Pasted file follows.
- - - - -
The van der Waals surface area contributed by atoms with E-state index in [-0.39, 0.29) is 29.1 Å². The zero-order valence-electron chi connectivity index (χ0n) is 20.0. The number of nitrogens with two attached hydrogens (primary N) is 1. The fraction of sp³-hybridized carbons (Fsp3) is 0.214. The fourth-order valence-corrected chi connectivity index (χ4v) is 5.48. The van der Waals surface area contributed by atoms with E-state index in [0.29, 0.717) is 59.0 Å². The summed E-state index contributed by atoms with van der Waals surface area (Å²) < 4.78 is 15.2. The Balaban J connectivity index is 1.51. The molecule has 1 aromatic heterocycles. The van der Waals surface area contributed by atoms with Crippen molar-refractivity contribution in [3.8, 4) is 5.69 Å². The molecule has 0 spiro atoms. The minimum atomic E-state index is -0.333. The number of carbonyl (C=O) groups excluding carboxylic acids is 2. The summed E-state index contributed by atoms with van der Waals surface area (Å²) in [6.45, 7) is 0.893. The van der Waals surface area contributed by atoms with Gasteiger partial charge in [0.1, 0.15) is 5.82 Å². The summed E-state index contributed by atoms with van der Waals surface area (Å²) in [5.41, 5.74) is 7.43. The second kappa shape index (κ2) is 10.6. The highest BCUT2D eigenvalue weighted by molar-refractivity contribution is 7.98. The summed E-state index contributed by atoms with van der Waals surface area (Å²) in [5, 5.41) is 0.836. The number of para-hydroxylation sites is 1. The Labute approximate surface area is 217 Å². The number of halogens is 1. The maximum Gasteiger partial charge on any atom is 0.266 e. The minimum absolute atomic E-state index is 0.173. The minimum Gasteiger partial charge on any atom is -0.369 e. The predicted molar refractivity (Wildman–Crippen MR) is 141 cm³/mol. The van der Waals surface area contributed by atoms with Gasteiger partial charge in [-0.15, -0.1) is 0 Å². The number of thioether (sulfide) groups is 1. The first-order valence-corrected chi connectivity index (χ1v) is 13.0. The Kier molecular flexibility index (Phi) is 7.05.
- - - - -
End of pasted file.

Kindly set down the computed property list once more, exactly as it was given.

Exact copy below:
The van der Waals surface area contributed by atoms with E-state index in [-0.39, 0.29) is 29.1 Å². The zero-order valence-electron chi connectivity index (χ0n) is 20.0. The number of nitrogens with two attached hydrogens (primary N) is 1. The fraction of sp³-hybridized carbons (Fsp3) is 0.214. The fourth-order valence-corrected chi connectivity index (χ4v) is 5.48. The van der Waals surface area contributed by atoms with E-state index in [0.29, 0.717) is 59.0 Å². The summed E-state index contributed by atoms with van der Waals surface area (Å²) < 4.78 is 15.2. The Balaban J connectivity index is 1.51. The molecule has 1 aromatic heterocycles. The van der Waals surface area contributed by atoms with Crippen molar-refractivity contribution in [3.8, 4) is 5.69 Å². The molecule has 0 spiro atoms. The minimum atomic E-state index is -0.333. The number of carbonyl (C=O) groups excluding carboxylic acids is 2. The summed E-state index contributed by atoms with van der Waals surface area (Å²) in [6.45, 7) is 0.893. The van der Waals surface area contributed by atoms with Gasteiger partial charge in [0.1, 0.15) is 5.82 Å². The summed E-state index contributed by atoms with van der Waals surface area (Å²) in [5.41, 5.74) is 7.43. The second kappa shape index (κ2) is 10.6. The highest BCUT2D eigenvalue weighted by molar-refractivity contribution is 7.98. The summed E-state index contributed by atoms with van der Waals surface area (Å²) in [5, 5.41) is 0.836. The number of para-hydroxylation sites is 1. The Labute approximate surface area is 217 Å². The number of halogens is 1. The maximum Gasteiger partial charge on any atom is 0.266 e. The minimum absolute atomic E-state index is 0.173. The minimum Gasteiger partial charge on any atom is -0.369 e. The predicted molar refractivity (Wildman–Crippen MR) is 141 cm³/mol. The van der Waals surface area contributed by atoms with Gasteiger partial charge in [-0.15, -0.1) is 0 Å². The number of thioether (sulfide) groups is 1. The first-order valence-corrected chi connectivity index (χ1v) is 13.0. The Kier molecular flexibility index (Phi) is 7.05.